And >>in a forum in 2014 , Justice Ruth Bader Ginsburg was asked how she would amend the Constitution, if they could. “If I could choose an amendment to add to this Constitution, it would be the Equal Rights Amendment,” she said. “It means that women are people equal in stature before the law,” she said. “We have achieved that through legislation, but legislation can be repealed. It can be altered… That principle belongs in our Constitution. It is in every constitution written since the Second World War.”

It is true that women have made great strides over the years, entering the workforce in record numbers, getting elected to state and national offices and serving on the front lines in our military. But we only need to think about the glass ceilings that still exist, the wage gap (still at 78 cents on the dollar) that persists and the continued assault on women’s reproductive rights to realize that something is still missing.

The arguments against the ERA have also shifted over the years but continue to pit women against each other. Where the arguments once focused on losing certain protections for women (like shorter work hours), enforcing traditional gender roles and protecting same-sex institutions, today the prevailing argument is that the amendment is not necessary.

Opponents argue that women are treated equally under the law and that legislation has been used to make changes as needed. Some conservative women argue that it is actually demeaning to think that women need “special protection” in the Constitution. And then there is the economic argument that the ERA would make women too expensive to hire, costing employers and threatening women’s jobs.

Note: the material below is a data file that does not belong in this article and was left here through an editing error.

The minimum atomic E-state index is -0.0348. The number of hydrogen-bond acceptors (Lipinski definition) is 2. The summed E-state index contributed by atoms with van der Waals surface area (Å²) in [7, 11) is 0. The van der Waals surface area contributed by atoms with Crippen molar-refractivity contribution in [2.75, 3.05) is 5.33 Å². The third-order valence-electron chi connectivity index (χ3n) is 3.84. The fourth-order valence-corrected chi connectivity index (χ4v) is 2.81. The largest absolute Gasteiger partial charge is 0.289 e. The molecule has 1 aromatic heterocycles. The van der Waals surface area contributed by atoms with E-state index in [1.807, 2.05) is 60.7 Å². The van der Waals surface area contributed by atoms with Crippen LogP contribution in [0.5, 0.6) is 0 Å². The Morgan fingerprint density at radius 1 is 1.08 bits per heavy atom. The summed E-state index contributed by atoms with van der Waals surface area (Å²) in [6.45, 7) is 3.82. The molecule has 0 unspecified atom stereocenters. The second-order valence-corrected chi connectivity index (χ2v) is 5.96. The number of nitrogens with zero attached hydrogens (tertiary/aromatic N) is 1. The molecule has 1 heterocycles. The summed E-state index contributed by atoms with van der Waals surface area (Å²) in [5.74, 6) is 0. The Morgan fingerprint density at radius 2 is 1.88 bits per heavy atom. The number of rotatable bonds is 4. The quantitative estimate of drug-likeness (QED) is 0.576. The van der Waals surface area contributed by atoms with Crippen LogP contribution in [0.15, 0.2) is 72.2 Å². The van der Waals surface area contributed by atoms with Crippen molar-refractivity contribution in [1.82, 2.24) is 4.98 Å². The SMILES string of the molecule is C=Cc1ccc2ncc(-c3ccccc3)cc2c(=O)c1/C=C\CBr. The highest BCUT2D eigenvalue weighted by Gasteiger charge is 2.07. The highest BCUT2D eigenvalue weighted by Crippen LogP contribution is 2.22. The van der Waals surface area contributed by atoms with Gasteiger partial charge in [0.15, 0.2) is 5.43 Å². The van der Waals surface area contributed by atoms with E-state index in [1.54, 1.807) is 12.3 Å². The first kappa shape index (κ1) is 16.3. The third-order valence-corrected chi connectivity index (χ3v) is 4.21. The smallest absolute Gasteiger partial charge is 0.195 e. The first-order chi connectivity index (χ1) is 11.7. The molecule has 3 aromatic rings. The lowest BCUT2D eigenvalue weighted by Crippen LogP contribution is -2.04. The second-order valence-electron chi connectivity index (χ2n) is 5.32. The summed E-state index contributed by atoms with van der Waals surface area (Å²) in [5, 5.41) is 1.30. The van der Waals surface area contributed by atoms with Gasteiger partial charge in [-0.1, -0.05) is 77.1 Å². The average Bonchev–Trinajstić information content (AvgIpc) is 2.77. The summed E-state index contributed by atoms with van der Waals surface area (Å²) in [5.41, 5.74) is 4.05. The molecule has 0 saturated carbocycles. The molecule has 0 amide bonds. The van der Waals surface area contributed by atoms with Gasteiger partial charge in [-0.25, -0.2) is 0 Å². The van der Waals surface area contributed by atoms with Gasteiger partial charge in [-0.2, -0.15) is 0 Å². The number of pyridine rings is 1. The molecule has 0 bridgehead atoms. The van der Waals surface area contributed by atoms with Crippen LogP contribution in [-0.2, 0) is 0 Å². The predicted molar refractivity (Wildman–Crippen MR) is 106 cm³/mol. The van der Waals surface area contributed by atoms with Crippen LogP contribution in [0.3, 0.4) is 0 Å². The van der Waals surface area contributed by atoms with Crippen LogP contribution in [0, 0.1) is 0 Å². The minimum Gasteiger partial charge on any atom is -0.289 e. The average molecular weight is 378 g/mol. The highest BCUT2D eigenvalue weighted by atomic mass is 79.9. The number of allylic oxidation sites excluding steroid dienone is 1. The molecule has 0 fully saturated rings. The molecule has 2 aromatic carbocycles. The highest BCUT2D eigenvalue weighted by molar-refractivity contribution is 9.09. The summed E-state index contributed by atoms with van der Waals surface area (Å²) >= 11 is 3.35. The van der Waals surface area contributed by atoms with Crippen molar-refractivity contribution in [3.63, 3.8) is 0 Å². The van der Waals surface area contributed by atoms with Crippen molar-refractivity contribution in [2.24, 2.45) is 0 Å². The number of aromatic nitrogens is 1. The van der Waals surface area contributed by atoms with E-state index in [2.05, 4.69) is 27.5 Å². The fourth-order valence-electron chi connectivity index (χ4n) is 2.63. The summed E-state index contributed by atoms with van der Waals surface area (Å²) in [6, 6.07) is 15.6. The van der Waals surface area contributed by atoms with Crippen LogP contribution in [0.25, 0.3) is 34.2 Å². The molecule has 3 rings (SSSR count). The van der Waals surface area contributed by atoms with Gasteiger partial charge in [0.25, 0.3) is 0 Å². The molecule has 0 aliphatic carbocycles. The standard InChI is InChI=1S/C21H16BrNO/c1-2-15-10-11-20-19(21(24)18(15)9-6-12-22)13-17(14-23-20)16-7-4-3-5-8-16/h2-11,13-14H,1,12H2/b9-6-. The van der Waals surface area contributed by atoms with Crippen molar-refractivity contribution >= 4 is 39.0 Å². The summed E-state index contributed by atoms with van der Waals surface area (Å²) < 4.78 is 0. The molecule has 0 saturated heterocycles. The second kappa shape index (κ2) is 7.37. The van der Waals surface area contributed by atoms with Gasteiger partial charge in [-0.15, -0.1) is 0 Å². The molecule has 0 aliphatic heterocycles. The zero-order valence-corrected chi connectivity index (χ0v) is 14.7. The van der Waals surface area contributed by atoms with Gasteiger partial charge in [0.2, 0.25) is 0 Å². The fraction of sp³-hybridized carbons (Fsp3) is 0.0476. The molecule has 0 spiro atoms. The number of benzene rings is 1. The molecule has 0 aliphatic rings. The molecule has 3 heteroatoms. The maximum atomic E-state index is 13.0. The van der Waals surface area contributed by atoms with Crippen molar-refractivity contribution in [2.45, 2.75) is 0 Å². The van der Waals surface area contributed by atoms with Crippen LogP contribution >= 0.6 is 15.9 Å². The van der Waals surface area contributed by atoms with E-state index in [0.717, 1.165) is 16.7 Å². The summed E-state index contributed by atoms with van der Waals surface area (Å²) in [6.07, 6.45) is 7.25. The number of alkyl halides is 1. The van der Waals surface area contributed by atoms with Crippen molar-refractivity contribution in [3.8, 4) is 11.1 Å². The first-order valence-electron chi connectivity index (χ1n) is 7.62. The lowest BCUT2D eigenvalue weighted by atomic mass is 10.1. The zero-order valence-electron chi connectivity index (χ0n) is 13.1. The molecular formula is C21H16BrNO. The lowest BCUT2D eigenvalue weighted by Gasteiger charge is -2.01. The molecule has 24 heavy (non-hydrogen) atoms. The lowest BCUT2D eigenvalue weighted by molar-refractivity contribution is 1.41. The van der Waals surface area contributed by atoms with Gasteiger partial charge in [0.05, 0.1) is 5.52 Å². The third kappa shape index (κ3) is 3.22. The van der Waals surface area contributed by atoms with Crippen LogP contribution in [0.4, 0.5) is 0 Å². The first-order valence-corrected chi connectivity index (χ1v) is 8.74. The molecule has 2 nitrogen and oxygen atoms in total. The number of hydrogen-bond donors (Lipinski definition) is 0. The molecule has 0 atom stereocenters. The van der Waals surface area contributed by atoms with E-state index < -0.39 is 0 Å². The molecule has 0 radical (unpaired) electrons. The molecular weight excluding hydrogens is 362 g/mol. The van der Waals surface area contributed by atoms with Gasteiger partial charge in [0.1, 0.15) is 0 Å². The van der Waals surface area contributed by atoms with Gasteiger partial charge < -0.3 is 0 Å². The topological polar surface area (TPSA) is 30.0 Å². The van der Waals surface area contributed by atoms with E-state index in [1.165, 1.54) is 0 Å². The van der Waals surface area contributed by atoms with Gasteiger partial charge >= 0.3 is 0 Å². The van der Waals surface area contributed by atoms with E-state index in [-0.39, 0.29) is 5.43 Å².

Will this time be different for the ERA? Will today’s women join together to chase the elusive amendment? Will social media and the organizing tools available make the difference? Only time will tell.

Here’s hoping we don’t have to wait another 100 years to find out.

>>Sara-LangSara Lang has worked in North Carolina politics at the state, federal, and local levels for more than 15 years. A communications consultant, she lives in Cary with her husband, two young children, and a pampered dog.

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  1. Roberta Madden

    Thank you, Sara Lang, for an excellent explanation of the ERA and where we stand now. However, the NC Senate bill is not dead because of a legislative rule that exempts constitutional amendments from the crossover rule. However, it is still locked down in the Senate Rules Committee–the big hairy foot trampling in our pansy bed. It could still be heard and voted upon in committee this year or next.

    Meanwhile, congressional legislation is gaining support to eliminate the deadline for ratification and making the ERA part of the Constitution after three more states ratify it: House Joint Resolution 51, with 159 cosponsors; and Senate Joint Resolution 15, with 28 cosponsors.
    What’s needed: advocates of equal rights for women and men to call/email members of the NC Senate Rules Committee about S.184; and U.S. representatives and senators about the congressional resolutions to remove the deadline. It’s a toll free call: 1-877-762-8762.

    I’m tired of waiting. For more information, see